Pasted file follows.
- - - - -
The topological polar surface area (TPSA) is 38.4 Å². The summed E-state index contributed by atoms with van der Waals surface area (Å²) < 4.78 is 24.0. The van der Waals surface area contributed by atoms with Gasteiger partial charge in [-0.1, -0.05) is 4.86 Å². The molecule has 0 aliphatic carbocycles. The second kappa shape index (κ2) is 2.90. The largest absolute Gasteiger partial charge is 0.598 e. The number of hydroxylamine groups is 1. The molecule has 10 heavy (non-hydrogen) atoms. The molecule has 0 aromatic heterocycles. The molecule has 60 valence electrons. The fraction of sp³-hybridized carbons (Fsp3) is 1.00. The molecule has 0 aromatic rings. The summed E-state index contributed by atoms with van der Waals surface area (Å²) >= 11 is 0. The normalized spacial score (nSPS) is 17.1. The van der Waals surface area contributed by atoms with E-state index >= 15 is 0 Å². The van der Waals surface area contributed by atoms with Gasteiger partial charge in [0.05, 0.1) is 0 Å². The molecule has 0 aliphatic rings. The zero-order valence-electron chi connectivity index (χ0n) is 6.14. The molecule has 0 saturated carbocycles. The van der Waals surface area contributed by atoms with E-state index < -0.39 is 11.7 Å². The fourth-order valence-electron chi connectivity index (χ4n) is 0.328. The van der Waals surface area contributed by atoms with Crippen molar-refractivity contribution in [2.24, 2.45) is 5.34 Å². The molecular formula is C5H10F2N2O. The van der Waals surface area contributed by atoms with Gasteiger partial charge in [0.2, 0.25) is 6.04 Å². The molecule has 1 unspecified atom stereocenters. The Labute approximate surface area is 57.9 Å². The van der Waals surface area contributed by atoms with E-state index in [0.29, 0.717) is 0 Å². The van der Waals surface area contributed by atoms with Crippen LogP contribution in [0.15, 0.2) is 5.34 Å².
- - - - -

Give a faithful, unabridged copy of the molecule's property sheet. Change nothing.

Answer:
The topological polar surface area (TPSA) is 38.4 Å². The summed E-state index contributed by atoms with van der Waals surface area (Å²) < 4.78 is 24.0. The van der Waals surface area contributed by atoms with Gasteiger partial charge in [-0.1, -0.05) is 4.86 Å². The molecule has 0 aliphatic carbocycles. The second kappa shape index (κ2) is 2.90. The largest absolute Gasteiger partial charge is 0.598 e. The number of hydroxylamine groups is 1. The molecule has 10 heavy (non-hydrogen) atoms. The molecule has 0 aromatic heterocycles. The molecule has 60 valence electrons. The fraction of sp³-hybridized carbons (Fsp3) is 1.00. The molecule has 0 aromatic rings. The summed E-state index contributed by atoms with van der Waals surface area (Å²) >= 11 is 0. The normalized spacial score (nSPS) is 17.1. The van der Waals surface area contributed by atoms with E-state index >= 15 is 0 Å². The van der Waals surface area contributed by atoms with Gasteiger partial charge in [0.05, 0.1) is 0 Å². The molecule has 0 aliphatic rings. The zero-order valence-electron chi connectivity index (χ0n) is 6.14. The molecule has 0 saturated carbocycles. The van der Waals surface area contributed by atoms with E-state index < -0.39 is 11.7 Å². The fourth-order valence-electron chi connectivity index (χ4n) is 0.328. The van der Waals surface area contributed by atoms with Crippen molar-refractivity contribution in [2.24, 2.45) is 5.34 Å². The molecular formula is C5H10F2N2O. The van der Waals surface area contributed by atoms with Gasteiger partial charge in [0.2, 0.25) is 6.04 Å². The molecule has 1 unspecified atom stereocenters. The Labute approximate surface area is 57.9 Å². The van der Waals surface area contributed by atoms with E-state index in [0.29, 0.717) is 0 Å². The van der Waals surface area contributed by atoms with Crippen LogP contribution in [0.15, 0.2) is 5.34 Å².